locale
Contents
EnglishEdit
EtymologyEdit
From French local (adj), nominal use of the adjective.
PronunciationEdit
NounEdit
locale (plural locales)
 The place where something happens.
 Being near running water and good shade, the explorers decided it was a good locale for setting up camp.
 (computing) The set of settings related to the language and region in which a computer program executes. Examples are language, currency and time formats, character encoding etc.
 (mathematics) A partially ordered set with the following additional axiomatic properties: any finite subset of it has a meet, any arbitrary subset of it has a join, and distributivity, which states that a binary meet distributes with respect to an arbitrary join. (Note: locales are just like frames except that the category of locales is opposite to the category of frames.)
 2011 June 27, Tom Leinster, “An informal introduction to topos theory”, in arXiv.org^{[1]}, Cornell University Library, retrieved 2018321:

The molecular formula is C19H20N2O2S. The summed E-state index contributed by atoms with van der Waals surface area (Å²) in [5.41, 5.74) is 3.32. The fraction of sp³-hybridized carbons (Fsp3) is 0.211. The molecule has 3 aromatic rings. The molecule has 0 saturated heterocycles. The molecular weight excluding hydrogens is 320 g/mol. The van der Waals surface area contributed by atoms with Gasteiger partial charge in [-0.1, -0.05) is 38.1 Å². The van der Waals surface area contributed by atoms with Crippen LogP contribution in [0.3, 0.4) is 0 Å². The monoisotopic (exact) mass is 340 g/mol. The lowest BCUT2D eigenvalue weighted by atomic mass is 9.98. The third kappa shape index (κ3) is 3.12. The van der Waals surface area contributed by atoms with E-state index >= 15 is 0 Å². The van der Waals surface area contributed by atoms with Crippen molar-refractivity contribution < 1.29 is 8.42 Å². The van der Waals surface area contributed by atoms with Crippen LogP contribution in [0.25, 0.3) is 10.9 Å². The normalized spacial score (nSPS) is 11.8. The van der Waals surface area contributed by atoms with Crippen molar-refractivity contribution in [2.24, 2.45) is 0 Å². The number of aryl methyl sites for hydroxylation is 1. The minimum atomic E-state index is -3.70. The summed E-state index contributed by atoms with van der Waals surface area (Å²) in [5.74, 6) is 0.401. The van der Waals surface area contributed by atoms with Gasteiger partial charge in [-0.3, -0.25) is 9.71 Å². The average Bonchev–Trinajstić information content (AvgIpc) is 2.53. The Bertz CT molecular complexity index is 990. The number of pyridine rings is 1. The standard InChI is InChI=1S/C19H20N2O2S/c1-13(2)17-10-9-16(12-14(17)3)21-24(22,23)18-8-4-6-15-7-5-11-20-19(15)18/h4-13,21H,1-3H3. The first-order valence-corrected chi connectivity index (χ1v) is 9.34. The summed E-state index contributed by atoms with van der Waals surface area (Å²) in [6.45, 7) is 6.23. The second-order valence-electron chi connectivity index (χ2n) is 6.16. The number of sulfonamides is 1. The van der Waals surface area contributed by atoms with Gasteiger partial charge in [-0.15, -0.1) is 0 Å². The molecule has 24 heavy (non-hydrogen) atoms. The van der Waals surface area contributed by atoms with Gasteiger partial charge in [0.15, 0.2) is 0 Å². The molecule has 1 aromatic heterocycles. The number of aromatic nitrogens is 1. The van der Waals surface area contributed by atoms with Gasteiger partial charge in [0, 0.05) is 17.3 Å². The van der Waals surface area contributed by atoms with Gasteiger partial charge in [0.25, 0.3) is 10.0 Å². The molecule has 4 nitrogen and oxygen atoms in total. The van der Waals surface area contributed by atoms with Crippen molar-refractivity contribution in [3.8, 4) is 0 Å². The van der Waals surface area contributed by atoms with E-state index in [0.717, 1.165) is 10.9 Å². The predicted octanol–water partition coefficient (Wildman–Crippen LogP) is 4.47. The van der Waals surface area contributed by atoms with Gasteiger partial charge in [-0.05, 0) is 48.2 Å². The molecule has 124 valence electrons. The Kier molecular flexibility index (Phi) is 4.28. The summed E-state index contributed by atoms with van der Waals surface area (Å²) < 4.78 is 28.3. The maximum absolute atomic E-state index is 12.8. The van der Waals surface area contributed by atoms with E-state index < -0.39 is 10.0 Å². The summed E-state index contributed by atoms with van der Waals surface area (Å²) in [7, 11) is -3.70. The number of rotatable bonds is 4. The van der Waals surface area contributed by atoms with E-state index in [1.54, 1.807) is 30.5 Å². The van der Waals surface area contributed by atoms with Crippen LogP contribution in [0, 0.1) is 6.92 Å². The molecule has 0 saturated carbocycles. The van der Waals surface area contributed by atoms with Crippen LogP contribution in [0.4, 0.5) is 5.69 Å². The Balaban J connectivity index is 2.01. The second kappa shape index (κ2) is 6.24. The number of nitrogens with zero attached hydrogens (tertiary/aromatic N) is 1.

Since every locale is of the form [subobjects of the terminal object in ] for some topos , locale theory can be regarded as the fragment of topos theory concerning subobjects of 1. A subobject of 1 is a map , which can reasonably called a truth value. In that sense, locale theory is the study of truth values.
HyponymsEdit
 (mathematics): spatial locale
TranslationsEdit
place where something happens

FrenchEdit
ItalianEdit
EtymologyEdit
From Late Latin locālis, locālem, from Latin locus.
AdjectiveEdit
locale (masculine and feminine plural locali)
NounEdit
locale m (plural locali)